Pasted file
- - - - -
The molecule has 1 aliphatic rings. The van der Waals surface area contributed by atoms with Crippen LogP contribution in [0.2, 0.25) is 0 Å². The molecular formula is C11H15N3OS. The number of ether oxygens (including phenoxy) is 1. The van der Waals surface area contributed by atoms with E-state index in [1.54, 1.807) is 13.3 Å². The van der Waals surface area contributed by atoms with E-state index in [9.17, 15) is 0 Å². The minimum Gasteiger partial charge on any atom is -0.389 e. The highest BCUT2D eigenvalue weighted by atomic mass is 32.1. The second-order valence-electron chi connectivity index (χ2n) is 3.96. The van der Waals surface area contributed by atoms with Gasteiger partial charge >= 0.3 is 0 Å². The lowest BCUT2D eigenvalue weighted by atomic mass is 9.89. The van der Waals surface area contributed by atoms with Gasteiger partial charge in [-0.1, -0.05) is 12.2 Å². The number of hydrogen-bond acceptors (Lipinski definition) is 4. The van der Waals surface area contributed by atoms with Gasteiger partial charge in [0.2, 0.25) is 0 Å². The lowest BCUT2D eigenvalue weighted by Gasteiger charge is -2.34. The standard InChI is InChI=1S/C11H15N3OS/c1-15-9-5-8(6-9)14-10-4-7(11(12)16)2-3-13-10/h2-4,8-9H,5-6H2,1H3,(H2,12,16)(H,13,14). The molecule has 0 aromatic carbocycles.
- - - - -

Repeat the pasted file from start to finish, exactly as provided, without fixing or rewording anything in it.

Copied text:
The molecule has 1 aliphatic rings. The van der Waals surface area contributed by atoms with Crippen LogP contribution in [0.2, 0.25) is 0 Å². The molecular formula is C11H15N3OS. The number of ether oxygens (including phenoxy) is 1. The van der Waals surface area contributed by atoms with E-state index in [1.54, 1.807) is 13.3 Å². The van der Waals surface area contributed by atoms with E-state index in [9.17, 15) is 0 Å². The minimum Gasteiger partial charge on any atom is -0.389 e. The highest BCUT2D eigenvalue weighted by atomic mass is 32.1. The second-order valence-electron chi connectivity index (χ2n) is 3.96. The van der Waals surface area contributed by atoms with Gasteiger partial charge >= 0.3 is 0 Å². The lowest BCUT2D eigenvalue weighted by atomic mass is 9.89. The van der Waals surface area contributed by atoms with Gasteiger partial charge in [-0.1, -0.05) is 12.2 Å². The number of hydrogen-bond acceptors (Lipinski definition) is 4. The van der Waals surface area contributed by atoms with Gasteiger partial charge in [0.2, 0.25) is 0 Å². The lowest BCUT2D eigenvalue weighted by Gasteiger charge is -2.34. The standard InChI is InChI=1S/C11H15N3OS/c1-15-9-5-8(6-9)14-10-4-7(11(12)16)2-3-13-10/h2-4,8-9H,5-6H2,1H3,(H2,12,16)(H,13,14). The molecule has 0 aromatic carbocycles.